NYPD: "We have an actual case" against Harvey Weinstein for rape

UPDATE: Authorities told the press late Friday that they are working towards an arrest warrant for the producer

Published November 3, 2017 1:27PM (EDT)

Harvey Weinstein (Getty/Yann Coatsaliou)
Harvey Weinstein (Getty/Yann Coatsaliou)

Update, 5 p.m. ET: Speaking for the NYPD, Chief of Detectives Robert Boyce announced Friday afternoon investigators had interviewed actor Paz de la Huerta regarding her allegations that Harvey Weinstein raped her in 2010, charges discussed further down in this article. According to The Hollywood Reporter, Boyce said de la Huerta "put forth a credible and detailed narrative to us. Then we sought to garner corroboration . . . and we found it." Boyce added that if Weinstein were in New York City at this time and the incident in question were more recent, the NYPD would "go right away and make the arrest. No doubt." He says his department is currently "gathering evidence" for a warrant and that they are "are happy with where the investigation is right now."

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After a New York Times exposé was published last month and dozens of other accusations followed in its wake, Hollywood film mogul Harvey Weinstein was fired from his company and expelled from The Academy of Motion Picture Arts and Sciences, the group that awards the Oscars.

Beyond the industry and public-relations fallout, however, Weinstein faces 16 criminal investigations into his alleged sexual misconduct in three different jurisdictions.

Authorities in New York, Los Angeles and London are known to be conducting inquiries at this time. New York's three investigations include allegations by Lucia Evans that Weinstein forced her to perform oral sex on him, as well as allegations by two other women — one in the early 2000s and one in 2010, according to the Los Angeles Times.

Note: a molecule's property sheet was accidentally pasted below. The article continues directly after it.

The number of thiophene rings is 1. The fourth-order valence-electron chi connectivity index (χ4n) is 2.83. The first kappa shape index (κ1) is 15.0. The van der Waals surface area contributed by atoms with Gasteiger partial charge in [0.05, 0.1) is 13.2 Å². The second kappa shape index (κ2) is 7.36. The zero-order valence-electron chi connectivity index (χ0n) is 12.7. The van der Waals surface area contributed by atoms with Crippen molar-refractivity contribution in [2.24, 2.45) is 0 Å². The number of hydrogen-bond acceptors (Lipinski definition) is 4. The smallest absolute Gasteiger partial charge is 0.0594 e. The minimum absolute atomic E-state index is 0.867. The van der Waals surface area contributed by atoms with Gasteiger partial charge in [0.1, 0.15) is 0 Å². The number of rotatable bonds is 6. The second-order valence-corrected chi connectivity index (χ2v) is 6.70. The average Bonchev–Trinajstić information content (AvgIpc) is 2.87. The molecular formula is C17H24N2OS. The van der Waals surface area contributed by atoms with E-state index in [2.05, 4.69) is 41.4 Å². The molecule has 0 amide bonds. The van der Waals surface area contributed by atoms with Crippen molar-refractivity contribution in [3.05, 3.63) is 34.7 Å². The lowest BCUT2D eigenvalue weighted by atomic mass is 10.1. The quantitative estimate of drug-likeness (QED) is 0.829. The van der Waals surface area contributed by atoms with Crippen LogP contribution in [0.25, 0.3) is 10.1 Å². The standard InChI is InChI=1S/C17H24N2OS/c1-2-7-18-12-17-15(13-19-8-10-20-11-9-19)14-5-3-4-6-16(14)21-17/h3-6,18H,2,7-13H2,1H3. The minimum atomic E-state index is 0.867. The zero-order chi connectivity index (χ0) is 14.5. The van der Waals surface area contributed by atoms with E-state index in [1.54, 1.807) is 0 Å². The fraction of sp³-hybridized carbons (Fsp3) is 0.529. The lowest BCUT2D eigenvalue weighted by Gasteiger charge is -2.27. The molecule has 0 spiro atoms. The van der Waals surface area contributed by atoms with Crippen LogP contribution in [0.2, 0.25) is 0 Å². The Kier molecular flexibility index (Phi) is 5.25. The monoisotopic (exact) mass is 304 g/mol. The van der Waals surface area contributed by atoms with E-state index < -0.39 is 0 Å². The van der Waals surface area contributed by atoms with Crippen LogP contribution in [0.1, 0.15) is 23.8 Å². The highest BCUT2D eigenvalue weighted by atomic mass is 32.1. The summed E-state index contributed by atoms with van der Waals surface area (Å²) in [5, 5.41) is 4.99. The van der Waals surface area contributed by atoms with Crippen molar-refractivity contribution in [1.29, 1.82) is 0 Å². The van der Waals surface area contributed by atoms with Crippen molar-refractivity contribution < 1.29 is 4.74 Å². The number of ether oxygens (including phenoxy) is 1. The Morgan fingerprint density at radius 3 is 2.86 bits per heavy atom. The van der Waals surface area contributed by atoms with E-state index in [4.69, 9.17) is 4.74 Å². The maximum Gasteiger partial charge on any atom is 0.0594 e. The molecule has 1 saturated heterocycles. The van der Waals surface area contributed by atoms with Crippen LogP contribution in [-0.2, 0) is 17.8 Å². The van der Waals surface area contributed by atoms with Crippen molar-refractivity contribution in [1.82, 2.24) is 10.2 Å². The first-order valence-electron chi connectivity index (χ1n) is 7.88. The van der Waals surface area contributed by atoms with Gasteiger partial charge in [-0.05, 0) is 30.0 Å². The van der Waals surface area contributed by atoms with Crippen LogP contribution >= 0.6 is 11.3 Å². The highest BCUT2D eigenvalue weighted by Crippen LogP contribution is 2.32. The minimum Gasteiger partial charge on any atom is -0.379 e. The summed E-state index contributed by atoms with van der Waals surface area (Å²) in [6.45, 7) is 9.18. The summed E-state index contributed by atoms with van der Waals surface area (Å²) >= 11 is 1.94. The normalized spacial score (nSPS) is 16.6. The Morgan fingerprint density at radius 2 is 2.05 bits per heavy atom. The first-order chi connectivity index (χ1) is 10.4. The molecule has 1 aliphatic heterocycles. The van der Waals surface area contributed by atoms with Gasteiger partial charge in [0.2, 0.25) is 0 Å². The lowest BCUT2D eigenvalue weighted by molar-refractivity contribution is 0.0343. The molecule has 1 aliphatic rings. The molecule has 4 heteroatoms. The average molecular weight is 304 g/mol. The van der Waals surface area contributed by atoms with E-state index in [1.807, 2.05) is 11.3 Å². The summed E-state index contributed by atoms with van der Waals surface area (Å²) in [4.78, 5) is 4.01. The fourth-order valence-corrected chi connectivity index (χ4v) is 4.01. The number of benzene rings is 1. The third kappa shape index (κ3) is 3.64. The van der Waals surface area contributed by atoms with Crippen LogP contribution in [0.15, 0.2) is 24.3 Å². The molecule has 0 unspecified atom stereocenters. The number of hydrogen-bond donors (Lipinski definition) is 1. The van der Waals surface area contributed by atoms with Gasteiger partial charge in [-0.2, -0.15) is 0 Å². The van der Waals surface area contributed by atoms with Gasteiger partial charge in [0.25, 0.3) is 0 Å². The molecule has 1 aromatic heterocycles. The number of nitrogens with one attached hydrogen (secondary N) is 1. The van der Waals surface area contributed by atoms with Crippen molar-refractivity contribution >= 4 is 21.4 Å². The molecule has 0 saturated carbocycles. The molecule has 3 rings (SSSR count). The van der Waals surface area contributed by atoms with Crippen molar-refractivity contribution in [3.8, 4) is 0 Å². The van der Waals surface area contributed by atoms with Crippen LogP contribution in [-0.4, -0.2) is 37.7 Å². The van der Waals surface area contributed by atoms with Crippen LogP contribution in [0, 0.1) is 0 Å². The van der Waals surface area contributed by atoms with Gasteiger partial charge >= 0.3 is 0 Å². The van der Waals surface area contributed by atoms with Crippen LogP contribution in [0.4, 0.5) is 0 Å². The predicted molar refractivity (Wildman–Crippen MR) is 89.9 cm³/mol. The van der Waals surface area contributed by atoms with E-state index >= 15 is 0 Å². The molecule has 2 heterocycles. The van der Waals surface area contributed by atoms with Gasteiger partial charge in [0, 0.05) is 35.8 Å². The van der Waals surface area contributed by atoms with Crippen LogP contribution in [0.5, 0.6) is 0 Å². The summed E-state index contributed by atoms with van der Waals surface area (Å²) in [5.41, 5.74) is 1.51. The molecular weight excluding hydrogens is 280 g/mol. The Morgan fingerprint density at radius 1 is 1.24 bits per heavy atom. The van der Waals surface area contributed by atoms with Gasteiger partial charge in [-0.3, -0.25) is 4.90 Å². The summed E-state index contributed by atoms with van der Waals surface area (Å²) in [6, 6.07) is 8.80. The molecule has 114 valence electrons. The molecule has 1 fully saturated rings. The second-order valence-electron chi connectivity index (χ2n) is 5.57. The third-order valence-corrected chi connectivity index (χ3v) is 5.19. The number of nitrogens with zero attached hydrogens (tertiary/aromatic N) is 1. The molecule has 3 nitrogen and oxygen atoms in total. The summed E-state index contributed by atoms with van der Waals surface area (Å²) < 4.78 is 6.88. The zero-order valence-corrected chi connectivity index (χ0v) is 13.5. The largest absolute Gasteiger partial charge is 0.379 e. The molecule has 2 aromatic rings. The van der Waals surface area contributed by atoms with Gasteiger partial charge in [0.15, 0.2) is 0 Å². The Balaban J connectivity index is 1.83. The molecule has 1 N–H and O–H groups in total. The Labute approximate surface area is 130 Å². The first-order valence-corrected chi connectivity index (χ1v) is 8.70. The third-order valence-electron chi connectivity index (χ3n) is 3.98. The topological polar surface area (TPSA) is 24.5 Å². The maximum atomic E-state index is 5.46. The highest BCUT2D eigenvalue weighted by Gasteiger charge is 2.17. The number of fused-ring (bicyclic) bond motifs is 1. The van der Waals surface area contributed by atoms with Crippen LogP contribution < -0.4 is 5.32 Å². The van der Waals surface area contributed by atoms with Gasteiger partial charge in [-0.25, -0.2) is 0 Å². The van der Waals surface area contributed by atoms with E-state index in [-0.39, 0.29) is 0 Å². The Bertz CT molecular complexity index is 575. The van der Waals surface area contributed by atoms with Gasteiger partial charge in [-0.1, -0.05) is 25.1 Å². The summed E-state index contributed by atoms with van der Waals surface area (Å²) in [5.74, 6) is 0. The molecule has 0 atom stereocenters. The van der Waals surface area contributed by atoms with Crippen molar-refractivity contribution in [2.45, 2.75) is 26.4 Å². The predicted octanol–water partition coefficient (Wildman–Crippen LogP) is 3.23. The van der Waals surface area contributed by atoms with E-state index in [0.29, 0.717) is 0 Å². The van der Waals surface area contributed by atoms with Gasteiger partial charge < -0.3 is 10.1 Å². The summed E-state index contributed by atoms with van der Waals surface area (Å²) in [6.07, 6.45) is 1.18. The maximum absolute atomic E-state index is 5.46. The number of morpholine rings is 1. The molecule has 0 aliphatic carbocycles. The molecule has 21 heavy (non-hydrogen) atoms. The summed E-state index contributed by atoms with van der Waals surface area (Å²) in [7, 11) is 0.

It is now known that the 2010 case is based off accusations leveled by actor Paz de la Huerta, who alleges that Weinstein raped her twice in her hotel room. "He pushed me on the bed ... and it happened all very suddenly," she told CBS News. De la Huerta added that she was not in any position to give consent at the time of the second alleged rape as she was intoxicated.

"A senior sex crimes prosecutor is assigned to this investigation, and the Office has been working with our partners in the NYPD since the new allegations came to light," reads a statement from the office of Manhattan District Attorney Cyrus R. Vance Jr. "As this is an active investigation, we will not be commenting further."

Weinstein denied the allegations via a spokesperson.

The LAPD is also investigating two sets of allegations, both from 2013. One concerns an Italian model and actress who alleges that Weinstein raped her in her room at the Mr. C Hotel in Beverly Hills. The details of the other case remain undisclosed, according to the LA Times, but they were described by a spokesman as involving "lewd conduct."

As well, there are reported 11 other investigations ongoing in London, where seven women have come forward with accusations of assault in a string of alleged incidents spanning from the 1980s to 2014, according to the LA Times.

The report states that nine of the 11 allegations occurred in the United Kingdom, specifically West London, Westminster and Camden. The other two investigations were transferred to their corresponding police departments. English actress and model Lysette Anthony is reportedly one of the women that made allegations against Weinstein stemming from an incident in the 1980s.

However, after speaking with a Loyola Law School professor and former criminal prosecutor Laurie Levenson, the LA Times reported that authorities in New York or Los Angeles, rather than those in London, "would be most likely to bring a case because Weinstein remains on American soil." Levenson also said that because many of the cases are years or decades old, it will likely be difficult to find physical evidence to support the survivors' claims.

Generally speaking, survivors of sexual assault often do not come forward immediately because they fear the consequences, whether they be the destruction of their careers or public ostracism. As well, there is wide distrust of the justice process in these cases.

Unfortunately, when survivors do wait to come forward, the corresponding investigations often become more difficult, making it is less likely that their assailants will face or be convicted on charges. This is reported to be at least part of the reason that Bill Cosby's recent sexual assault trial ended in a mistrial.

With more than 50 accusers and 16 ongoing investigations as of now, it might seem that Weinstein is bound to be found guilty of something. But Cosby, who had dozens of accusers, got off with only a significant a smear on his reputation, even though he admitted to "decades of philandering and to giving quaaludes to women to induce them to have sex," according to The New York Times.

Weinstein's reputation is similarly ruined, but will he end up behind bars? While many may want it so, history and experts suggest they shouldn't set their hopes aren't too high.

By Leigh C. Anderson

Leigh C. Anderson is an editorial intern at Salon.

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